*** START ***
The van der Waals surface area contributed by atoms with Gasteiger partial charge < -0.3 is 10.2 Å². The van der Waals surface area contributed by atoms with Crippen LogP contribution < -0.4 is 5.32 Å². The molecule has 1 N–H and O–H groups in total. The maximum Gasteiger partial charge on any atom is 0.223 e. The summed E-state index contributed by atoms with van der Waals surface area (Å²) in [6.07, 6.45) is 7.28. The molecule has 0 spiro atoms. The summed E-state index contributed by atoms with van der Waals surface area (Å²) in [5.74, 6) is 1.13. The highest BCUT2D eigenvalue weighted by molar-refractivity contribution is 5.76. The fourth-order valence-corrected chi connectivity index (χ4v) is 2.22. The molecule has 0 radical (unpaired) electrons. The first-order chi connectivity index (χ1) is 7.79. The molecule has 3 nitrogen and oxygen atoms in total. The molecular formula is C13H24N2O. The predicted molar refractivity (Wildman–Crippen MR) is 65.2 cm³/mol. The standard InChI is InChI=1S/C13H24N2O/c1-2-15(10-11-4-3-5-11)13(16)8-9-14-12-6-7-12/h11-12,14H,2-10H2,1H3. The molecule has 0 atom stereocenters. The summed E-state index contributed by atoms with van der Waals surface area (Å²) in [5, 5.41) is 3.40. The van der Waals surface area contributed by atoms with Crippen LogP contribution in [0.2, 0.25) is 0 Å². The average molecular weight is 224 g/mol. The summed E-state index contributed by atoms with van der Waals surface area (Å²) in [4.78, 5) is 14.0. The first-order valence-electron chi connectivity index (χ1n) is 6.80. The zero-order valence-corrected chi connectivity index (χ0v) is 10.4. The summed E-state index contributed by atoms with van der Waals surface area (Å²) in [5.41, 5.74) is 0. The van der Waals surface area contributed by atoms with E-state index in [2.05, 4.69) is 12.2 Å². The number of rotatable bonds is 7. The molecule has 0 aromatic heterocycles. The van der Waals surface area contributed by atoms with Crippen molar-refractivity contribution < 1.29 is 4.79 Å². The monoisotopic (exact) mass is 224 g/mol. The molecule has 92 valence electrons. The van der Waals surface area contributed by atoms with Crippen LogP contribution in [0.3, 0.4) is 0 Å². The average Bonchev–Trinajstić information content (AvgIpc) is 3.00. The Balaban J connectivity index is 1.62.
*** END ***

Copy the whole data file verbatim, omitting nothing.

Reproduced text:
The van der Waals surface area contributed by atoms with Gasteiger partial charge < -0.3 is 10.2 Å². The van der Waals surface area contributed by atoms with Crippen LogP contribution < -0.4 is 5.32 Å². The molecule has 1 N–H and O–H groups in total. The maximum Gasteiger partial charge on any atom is 0.223 e. The summed E-state index contributed by atoms with van der Waals surface area (Å²) in [6.07, 6.45) is 7.28. The molecule has 0 spiro atoms. The summed E-state index contributed by atoms with van der Waals surface area (Å²) in [5.74, 6) is 1.13. The highest BCUT2D eigenvalue weighted by molar-refractivity contribution is 5.76. The fourth-order valence-corrected chi connectivity index (χ4v) is 2.22. The molecule has 0 radical (unpaired) electrons. The first-order chi connectivity index (χ1) is 7.79. The molecule has 3 nitrogen and oxygen atoms in total. The molecular formula is C13H24N2O. The predicted molar refractivity (Wildman–Crippen MR) is 65.2 cm³/mol. The standard InChI is InChI=1S/C13H24N2O/c1-2-15(10-11-4-3-5-11)13(16)8-9-14-12-6-7-12/h11-12,14H,2-10H2,1H3. The molecule has 0 atom stereocenters. The summed E-state index contributed by atoms with van der Waals surface area (Å²) in [5, 5.41) is 3.40. The van der Waals surface area contributed by atoms with Crippen LogP contribution in [0.2, 0.25) is 0 Å². The average molecular weight is 224 g/mol. The summed E-state index contributed by atoms with van der Waals surface area (Å²) in [4.78, 5) is 14.0. The first-order valence-electron chi connectivity index (χ1n) is 6.80. The zero-order valence-corrected chi connectivity index (χ0v) is 10.4. The summed E-state index contributed by atoms with van der Waals surface area (Å²) in [5.41, 5.74) is 0. The van der Waals surface area contributed by atoms with E-state index in [2.05, 4.69) is 12.2 Å². The number of rotatable bonds is 7. The molecule has 0 aromatic heterocycles. The van der Waals surface area contributed by atoms with Crippen molar-refractivity contribution < 1.29 is 4.79 Å². The monoisotopic (exact) mass is 224 g/mol. The molecule has 92 valence electrons. The van der Waals surface area contributed by atoms with Crippen LogP contribution in [0.3, 0.4) is 0 Å². The average Bonchev–Trinajstić information content (AvgIpc) is 3.00. The Balaban J connectivity index is 1.62.